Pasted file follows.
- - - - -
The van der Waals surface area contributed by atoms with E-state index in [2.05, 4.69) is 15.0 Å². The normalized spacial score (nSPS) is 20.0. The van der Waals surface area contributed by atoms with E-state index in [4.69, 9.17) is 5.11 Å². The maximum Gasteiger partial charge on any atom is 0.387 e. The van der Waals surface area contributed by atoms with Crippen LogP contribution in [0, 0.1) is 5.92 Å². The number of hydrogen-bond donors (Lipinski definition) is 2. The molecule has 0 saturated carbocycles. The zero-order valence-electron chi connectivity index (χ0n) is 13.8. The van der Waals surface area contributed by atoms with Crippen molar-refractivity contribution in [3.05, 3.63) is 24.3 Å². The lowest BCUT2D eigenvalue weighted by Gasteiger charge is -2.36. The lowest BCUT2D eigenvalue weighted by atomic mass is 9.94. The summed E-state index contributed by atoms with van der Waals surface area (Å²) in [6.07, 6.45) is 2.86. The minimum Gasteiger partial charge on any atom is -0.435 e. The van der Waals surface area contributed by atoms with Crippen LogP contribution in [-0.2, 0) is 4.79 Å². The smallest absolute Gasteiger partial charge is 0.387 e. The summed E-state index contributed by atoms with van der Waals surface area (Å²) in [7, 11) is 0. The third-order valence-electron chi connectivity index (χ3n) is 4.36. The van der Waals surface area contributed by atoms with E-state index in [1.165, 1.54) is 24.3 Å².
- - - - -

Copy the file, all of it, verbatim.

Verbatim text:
The van der Waals surface area contributed by atoms with E-state index in [2.05, 4.69) is 15.0 Å². The normalized spacial score (nSPS) is 20.0. The van der Waals surface area contributed by atoms with E-state index in [4.69, 9.17) is 5.11 Å². The maximum Gasteiger partial charge on any atom is 0.387 e. The van der Waals surface area contributed by atoms with Crippen LogP contribution in [0, 0.1) is 5.92 Å². The number of hydrogen-bond donors (Lipinski definition) is 2. The molecule has 0 saturated carbocycles. The zero-order valence-electron chi connectivity index (χ0n) is 13.8. The van der Waals surface area contributed by atoms with Crippen molar-refractivity contribution in [3.05, 3.63) is 24.3 Å². The lowest BCUT2D eigenvalue weighted by Gasteiger charge is -2.36. The lowest BCUT2D eigenvalue weighted by atomic mass is 9.94. The summed E-state index contributed by atoms with van der Waals surface area (Å²) in [6.07, 6.45) is 2.86. The minimum Gasteiger partial charge on any atom is -0.435 e. The van der Waals surface area contributed by atoms with Crippen LogP contribution in [-0.2, 0) is 4.79 Å². The smallest absolute Gasteiger partial charge is 0.387 e. The summed E-state index contributed by atoms with van der Waals surface area (Å²) in [7, 11) is 0. The third-order valence-electron chi connectivity index (χ3n) is 4.36. The van der Waals surface area contributed by atoms with E-state index in [1.165, 1.54) is 24.3 Å².